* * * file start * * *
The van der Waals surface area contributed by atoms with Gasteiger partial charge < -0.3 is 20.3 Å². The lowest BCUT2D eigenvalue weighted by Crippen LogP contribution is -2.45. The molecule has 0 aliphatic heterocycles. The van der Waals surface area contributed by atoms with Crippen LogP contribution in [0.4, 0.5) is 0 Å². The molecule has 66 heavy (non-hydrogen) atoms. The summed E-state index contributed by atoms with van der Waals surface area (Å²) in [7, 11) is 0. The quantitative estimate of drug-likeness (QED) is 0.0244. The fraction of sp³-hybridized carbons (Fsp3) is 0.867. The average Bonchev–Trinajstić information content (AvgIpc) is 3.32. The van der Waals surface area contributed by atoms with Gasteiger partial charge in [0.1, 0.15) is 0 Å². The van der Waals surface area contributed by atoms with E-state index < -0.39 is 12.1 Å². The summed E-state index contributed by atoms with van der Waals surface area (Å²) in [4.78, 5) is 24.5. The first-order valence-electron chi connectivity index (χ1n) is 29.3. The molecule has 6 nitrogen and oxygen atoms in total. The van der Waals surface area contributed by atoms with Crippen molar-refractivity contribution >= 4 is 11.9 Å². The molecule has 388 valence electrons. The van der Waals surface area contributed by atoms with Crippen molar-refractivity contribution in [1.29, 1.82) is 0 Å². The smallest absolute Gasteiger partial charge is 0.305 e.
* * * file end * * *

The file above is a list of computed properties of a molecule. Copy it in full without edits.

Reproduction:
The van der Waals surface area contributed by atoms with Gasteiger partial charge < -0.3 is 20.3 Å². The lowest BCUT2D eigenvalue weighted by Crippen LogP contribution is -2.45. The molecule has 0 aliphatic heterocycles. The van der Waals surface area contributed by atoms with Crippen LogP contribution in [0.4, 0.5) is 0 Å². The molecule has 66 heavy (non-hydrogen) atoms. The summed E-state index contributed by atoms with van der Waals surface area (Å²) in [7, 11) is 0. The quantitative estimate of drug-likeness (QED) is 0.0244. The fraction of sp³-hybridized carbons (Fsp3) is 0.867. The average Bonchev–Trinajstić information content (AvgIpc) is 3.32. The van der Waals surface area contributed by atoms with Gasteiger partial charge in [0.1, 0.15) is 0 Å². The van der Waals surface area contributed by atoms with E-state index < -0.39 is 12.1 Å². The summed E-state index contributed by atoms with van der Waals surface area (Å²) in [4.78, 5) is 24.5. The first-order valence-electron chi connectivity index (χ1n) is 29.3. The molecule has 6 nitrogen and oxygen atoms in total. The van der Waals surface area contributed by atoms with Crippen molar-refractivity contribution >= 4 is 11.9 Å². The molecule has 388 valence electrons. The van der Waals surface area contributed by atoms with Crippen molar-refractivity contribution in [1.29, 1.82) is 0 Å². The smallest absolute Gasteiger partial charge is 0.305 e.